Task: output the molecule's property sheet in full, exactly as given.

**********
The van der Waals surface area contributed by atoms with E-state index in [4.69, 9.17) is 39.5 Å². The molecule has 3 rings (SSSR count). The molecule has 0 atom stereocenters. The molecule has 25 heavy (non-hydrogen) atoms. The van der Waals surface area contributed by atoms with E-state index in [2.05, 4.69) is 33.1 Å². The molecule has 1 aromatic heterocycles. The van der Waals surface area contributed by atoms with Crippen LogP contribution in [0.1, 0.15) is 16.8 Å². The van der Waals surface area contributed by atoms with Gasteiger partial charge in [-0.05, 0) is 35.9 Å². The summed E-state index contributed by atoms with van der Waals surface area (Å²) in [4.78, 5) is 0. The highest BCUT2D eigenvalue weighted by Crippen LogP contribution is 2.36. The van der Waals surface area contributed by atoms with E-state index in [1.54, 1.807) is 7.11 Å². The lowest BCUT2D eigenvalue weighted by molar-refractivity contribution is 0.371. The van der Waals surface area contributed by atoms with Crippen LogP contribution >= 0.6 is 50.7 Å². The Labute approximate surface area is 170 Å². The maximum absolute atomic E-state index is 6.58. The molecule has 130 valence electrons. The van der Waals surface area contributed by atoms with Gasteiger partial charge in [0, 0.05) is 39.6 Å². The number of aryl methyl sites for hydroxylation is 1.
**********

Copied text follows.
The van der Waals surface area contributed by atoms with E-state index in [4.69, 9.17) is 39.5 Å². The molecule has 3 rings (SSSR count). The molecule has 0 atom stereocenters. The molecule has 25 heavy (non-hydrogen) atoms. The van der Waals surface area contributed by atoms with E-state index in [2.05, 4.69) is 33.1 Å². The molecule has 1 aromatic heterocycles. The van der Waals surface area contributed by atoms with Crippen LogP contribution in [0.1, 0.15) is 16.8 Å². The van der Waals surface area contributed by atoms with Gasteiger partial charge in [-0.05, 0) is 35.9 Å². The summed E-state index contributed by atoms with van der Waals surface area (Å²) in [4.78, 5) is 0. The highest BCUT2D eigenvalue weighted by Crippen LogP contribution is 2.36. The van der Waals surface area contributed by atoms with E-state index in [1.54, 1.807) is 7.11 Å². The lowest BCUT2D eigenvalue weighted by molar-refractivity contribution is 0.371. The van der Waals surface area contributed by atoms with Crippen LogP contribution >= 0.6 is 50.7 Å². The Labute approximate surface area is 170 Å². The maximum absolute atomic E-state index is 6.58. The molecule has 130 valence electrons. The van der Waals surface area contributed by atoms with Gasteiger partial charge in [0, 0.05) is 39.6 Å². The number of aryl methyl sites for hydroxylation is 1.